The Australian Government has allocated A$3bn ($2.36bn) to fund road upgrades in New South Wales and support the state’s economic recovery after the Covid-19 pandemic.

New South Wales will use A$2.03bn ($1.59bn) from the allocated budget for the Great Western Highway upgrade between Katoomba and Lithgow and the construction of the east and west sections.

Around A$400m ($314m) will be spent on the Princes Highway Corridor for the Stage I works from Jervis Bay Road to Sussex Inlet Road, and A$100m ($78.7m) on the Jervis Bay Road Intersection works.

A total of A$240m ($188m) will be invested on the Mount Ousley Interchange, and A$48m ($37.7m) for upgrading the junction of Pacific Highway and Harrington Road at Coopernook.

The funding includes A$87.5m ($68.8m) for upgrading the M5 Motorway junction between Moorebank Avenue and Hume Highway.

Around A$52.8m ($41.5m) has been earmarked for Manns Road junction upgrades at Narara Creek Road and Stockyard Place.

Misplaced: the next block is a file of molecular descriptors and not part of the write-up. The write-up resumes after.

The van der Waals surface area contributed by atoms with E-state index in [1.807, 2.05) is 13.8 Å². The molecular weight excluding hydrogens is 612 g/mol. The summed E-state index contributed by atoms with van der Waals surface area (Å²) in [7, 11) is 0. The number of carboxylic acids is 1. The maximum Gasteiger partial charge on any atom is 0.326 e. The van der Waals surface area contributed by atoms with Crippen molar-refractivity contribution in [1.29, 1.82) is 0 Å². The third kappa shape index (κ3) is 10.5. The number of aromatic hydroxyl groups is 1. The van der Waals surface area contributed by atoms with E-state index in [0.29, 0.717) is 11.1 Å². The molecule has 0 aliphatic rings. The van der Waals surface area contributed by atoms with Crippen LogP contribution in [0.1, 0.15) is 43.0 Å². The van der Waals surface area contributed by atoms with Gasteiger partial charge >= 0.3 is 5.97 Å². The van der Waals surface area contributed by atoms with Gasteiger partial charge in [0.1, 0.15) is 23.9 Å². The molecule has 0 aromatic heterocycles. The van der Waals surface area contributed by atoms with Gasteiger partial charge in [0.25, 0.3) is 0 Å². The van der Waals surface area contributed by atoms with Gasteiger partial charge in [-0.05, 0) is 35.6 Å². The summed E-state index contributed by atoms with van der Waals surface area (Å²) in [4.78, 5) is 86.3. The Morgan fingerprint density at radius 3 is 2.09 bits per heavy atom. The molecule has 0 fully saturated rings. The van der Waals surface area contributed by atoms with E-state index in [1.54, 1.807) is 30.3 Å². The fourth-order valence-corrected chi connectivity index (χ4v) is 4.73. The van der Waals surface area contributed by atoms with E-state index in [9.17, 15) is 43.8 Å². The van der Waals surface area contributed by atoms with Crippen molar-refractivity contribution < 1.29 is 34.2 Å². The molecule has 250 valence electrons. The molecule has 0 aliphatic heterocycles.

Prime Minister Scott Morrison said: “From upgrading the Great Western and Princes highways to improving the key road connections in the outer suburbs and regional areas, these projects will support more than 6,500 direct and indirect jobs across New South Wales.

“Our record funding commitment is creating jobs and boosting business investment while securing Australia’s Covid recovery.”

These projects are expected to both enhance the safety of the commuters and reduce travel times while supporting thousands of jobs across the state.

In February, Transport for New South Wales announced it would trial technology for boosting global positioning system (GPS) signals to improve safety and reliability in Sydney’s road tunnel network.

The Australian Communications and Media Authority (ACMA) agreed to amend some key federal laws and was said to have provided funding for the trials.

If successful, the trials could lead to a licensing arrangement for devices that could be rolled out across Sydney’s road tunnel network.